Singh turns home course into legal battlefield


PONTE VEDRA BEACH, Fla. – There are plenty of desirable destinations for a PGA Tour professional to set up home base. The weather is perfect in San Diego; there are terrific facilities in Scottsdale; travel to both coasts is simplified in Dallas; many live in Orlando. With all of these potential choices in play, Vijay Singh long ago decided to make his home in Ponte Vedra Beach, right around the corner from PGA Tour headquarters.

He’s hardly an unseen neighbor. On most days when he isn’t competing in a tournament, Singh can be found methodically beating golf ball after golf ball on the TPC Sawgrass practice range, his hard-earned reputation harvested right here on PGA Tour property, the ostentatious clubhouse framing his background, commissioner Tim Finchem’s office just a few par 5s away. Not far down the road is the World Golf Hall of Fame, into which he was inducted seven years ago.

This is home for the Fiji native.

With his recent actions, Singh set his home ablaze.

It was revealed on Wednesday that Singh is filing suit against the PGA Tour “to reclaim his reputation” after an “unwarranted effort” to sanction him for admitted use of deer-antler spray, charging the organization with “violating its duty of care and good faith.”

Video: Finchem talks Singh lawsuit

Read full lawsuit: Vijay Singh v. PGA Tour

Singh, attorney full statement

This comes even after Singh was the one who first revealed to Sports Illustrated that he had used the substance, which was believed to contain the banned chemical IGF-1. Even after the PGA Tour was mum on the matter for three months while investigating its merit. Even after he was exonerated last week, the sanctions dropped after an apparent loophole was found when the World Anti-Doping Agency altered its stance on the affecting amount of IGF-1 contained in deer-antler spray.

Even after he made this place his home.

“I am proud of my achievements, my work ethic, and the way I live my life,” Singh said via statement. “The PGA Tour not only treated me unfairly, but displayed a lack of professionalism that should concern every professional golfer and fan of the game.”

Singh’s decision to file a lawsuit is the ultimate example of a sore winner. Filing that lawsuit on the eve of the PGA Tour’s flagship tournament, The Players Championship, is a slap in the face to an organization which has not only handed him $67,479,870 in career earnings, but attempted to protect him throughout this process.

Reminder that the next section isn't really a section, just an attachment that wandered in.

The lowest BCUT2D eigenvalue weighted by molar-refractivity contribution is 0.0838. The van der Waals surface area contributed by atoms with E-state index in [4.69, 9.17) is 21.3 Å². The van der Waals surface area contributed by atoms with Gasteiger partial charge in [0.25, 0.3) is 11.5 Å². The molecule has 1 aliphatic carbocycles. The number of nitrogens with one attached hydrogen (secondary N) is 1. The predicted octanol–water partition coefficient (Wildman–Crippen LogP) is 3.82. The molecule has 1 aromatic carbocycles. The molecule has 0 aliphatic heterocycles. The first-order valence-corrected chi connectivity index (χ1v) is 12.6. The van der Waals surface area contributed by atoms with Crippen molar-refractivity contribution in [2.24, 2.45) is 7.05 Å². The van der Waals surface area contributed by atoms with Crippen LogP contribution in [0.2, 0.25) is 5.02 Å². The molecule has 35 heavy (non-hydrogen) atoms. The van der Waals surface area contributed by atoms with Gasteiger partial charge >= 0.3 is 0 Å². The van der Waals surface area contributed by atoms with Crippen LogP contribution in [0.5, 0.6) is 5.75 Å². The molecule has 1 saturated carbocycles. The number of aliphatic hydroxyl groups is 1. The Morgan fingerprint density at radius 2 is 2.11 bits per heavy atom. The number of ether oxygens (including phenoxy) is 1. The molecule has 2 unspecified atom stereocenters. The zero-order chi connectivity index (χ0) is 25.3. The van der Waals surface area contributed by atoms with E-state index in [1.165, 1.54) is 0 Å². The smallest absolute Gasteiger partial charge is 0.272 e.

It’s akin to a recreational golfer hitting a tee shot out of bounds, being granted a mulligan by a playing partner, hitting another, then contending that the mulligan was disrespectful.

“I’m just not going to comment on this action for a lot of different reasons. It’s a matter in the court right now,” Finchem said. “We go by the WADA list. When WADA changed its list we dropped the charges.”

Some players weren’t so restrained.

'This is bull----,' said one player, speaking on anonymity. 'How many millions of dollars has he made on the PGA Tour? And then they let him off and he sues them? What a joke. I'd say more, but they'd probably suspend me.'

When it's suggested that the Tour can't levy a punishment for freedom of speech, the player explained, 'But I bet they'd try, since I don’t have 30-something wins.'

There is growing sentiment amongst the other 144 players competing this week that neither the PGA Tour nor Singh is completely devoid of guilt. According to its Anti-Doping Policy, admission of guilt – even without a positive test – is grounds for penalty. We learned on Wednesday through the lawsuit that prior to WADA’s new findings regarding deer-antler spray, that penalty was a 90-day suspension. However, since he made the admission while the substance was still banned, Singh should have been punished according to the policy’s language. Many of his fellow Tour members believe he was only exonerated because of his status inside the ropes.

It is a remarkable turn of events that has pinballed fault from Singh for his admission to the PGA Tour for its exoneration and now back to Singh for his lawsuit.

His statement issued with the lawsuit was his first since the deer-antler spray admission came to light on Jan. 29. Even after rounds which have found him on the leaderboard, even when asked to speak only about his golf game, Singh has declined all media requests.

On Wednesday morning, he was playing the 12th hole at TPC Sawgrass, practicing in advance of this week’s tournament, not far from his home here in Ponte Vedra Beach, when a lone camera crew began filming. Singh requested, not gently, that the camera crew cease following him on the course.

For a man who is so obviously shying away from any and all attention, filing a lawsuit to reclaim his reputation on the eve of one of the PGA Tour’s flagship events is a stark contrast from all other actions.

Long ago, Vijay Singh chose to make his home not in San Diego or Scottsdale or Dallas or Orlando, but in the same beach community as PGA Tour headquarters. He’s spent hundreds – no, thousands – of hours on the driving range, honing his craft right here on its property. And now he’s chosen to turn this home into a legal battlefield.